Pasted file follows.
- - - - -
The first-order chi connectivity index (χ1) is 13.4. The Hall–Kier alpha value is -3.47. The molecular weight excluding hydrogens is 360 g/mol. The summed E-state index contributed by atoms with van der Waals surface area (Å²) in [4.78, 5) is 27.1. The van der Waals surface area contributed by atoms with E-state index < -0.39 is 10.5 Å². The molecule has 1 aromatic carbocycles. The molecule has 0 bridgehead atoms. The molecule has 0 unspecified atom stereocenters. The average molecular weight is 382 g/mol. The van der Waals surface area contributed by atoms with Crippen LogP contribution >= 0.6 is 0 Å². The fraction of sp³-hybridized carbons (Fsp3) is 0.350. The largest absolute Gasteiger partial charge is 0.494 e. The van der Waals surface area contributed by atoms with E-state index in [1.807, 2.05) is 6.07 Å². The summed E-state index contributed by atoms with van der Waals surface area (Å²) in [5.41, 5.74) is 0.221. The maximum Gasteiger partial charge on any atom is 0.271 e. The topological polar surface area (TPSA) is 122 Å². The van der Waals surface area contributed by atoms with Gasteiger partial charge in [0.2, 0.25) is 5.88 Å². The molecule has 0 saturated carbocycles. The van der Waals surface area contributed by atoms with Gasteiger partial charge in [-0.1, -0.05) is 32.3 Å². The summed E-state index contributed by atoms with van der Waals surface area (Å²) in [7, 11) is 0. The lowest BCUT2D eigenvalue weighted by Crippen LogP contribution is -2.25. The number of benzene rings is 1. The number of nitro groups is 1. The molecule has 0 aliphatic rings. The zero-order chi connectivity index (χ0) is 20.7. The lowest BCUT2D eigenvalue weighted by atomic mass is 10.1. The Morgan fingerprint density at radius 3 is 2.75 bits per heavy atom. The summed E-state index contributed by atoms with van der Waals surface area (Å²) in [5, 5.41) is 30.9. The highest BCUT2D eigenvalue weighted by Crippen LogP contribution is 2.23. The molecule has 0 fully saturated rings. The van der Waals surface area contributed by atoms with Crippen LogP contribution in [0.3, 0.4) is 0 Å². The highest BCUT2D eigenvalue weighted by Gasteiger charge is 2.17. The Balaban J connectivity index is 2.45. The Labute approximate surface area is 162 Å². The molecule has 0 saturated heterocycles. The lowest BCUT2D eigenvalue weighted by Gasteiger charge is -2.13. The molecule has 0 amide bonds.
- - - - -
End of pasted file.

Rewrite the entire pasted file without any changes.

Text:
The first-order chi connectivity index (χ1) is 13.4. The Hall–Kier alpha value is -3.47. The molecular weight excluding hydrogens is 360 g/mol. The summed E-state index contributed by atoms with van der Waals surface area (Å²) in [4.78, 5) is 27.1. The van der Waals surface area contributed by atoms with E-state index < -0.39 is 10.5 Å². The molecule has 1 aromatic carbocycles. The molecule has 0 bridgehead atoms. The molecule has 0 unspecified atom stereocenters. The average molecular weight is 382 g/mol. The van der Waals surface area contributed by atoms with Crippen LogP contribution >= 0.6 is 0 Å². The fraction of sp³-hybridized carbons (Fsp3) is 0.350. The largest absolute Gasteiger partial charge is 0.494 e. The van der Waals surface area contributed by atoms with E-state index in [1.807, 2.05) is 6.07 Å². The summed E-state index contributed by atoms with van der Waals surface area (Å²) in [5.41, 5.74) is 0.221. The maximum Gasteiger partial charge on any atom is 0.271 e. The topological polar surface area (TPSA) is 122 Å². The van der Waals surface area contributed by atoms with Gasteiger partial charge in [0.2, 0.25) is 5.88 Å². The molecule has 0 saturated carbocycles. The van der Waals surface area contributed by atoms with Gasteiger partial charge in [-0.1, -0.05) is 32.3 Å². The summed E-state index contributed by atoms with van der Waals surface area (Å²) in [7, 11) is 0. The lowest BCUT2D eigenvalue weighted by Crippen LogP contribution is -2.25. The number of benzene rings is 1. The number of nitro groups is 1. The molecule has 0 aliphatic rings. The zero-order chi connectivity index (χ0) is 20.7. The lowest BCUT2D eigenvalue weighted by atomic mass is 10.1. The Morgan fingerprint density at radius 3 is 2.75 bits per heavy atom. The summed E-state index contributed by atoms with van der Waals surface area (Å²) in [5, 5.41) is 30.9. The highest BCUT2D eigenvalue weighted by Crippen LogP contribution is 2.23. The molecule has 0 fully saturated rings. The van der Waals surface area contributed by atoms with Crippen LogP contribution in [0.3, 0.4) is 0 Å². The highest BCUT2D eigenvalue weighted by Gasteiger charge is 2.17. The Balaban J connectivity index is 2.45. The Labute approximate surface area is 162 Å². The molecule has 0 saturated heterocycles. The lowest BCUT2D eigenvalue weighted by Gasteiger charge is -2.13. The molecule has 0 amide bonds.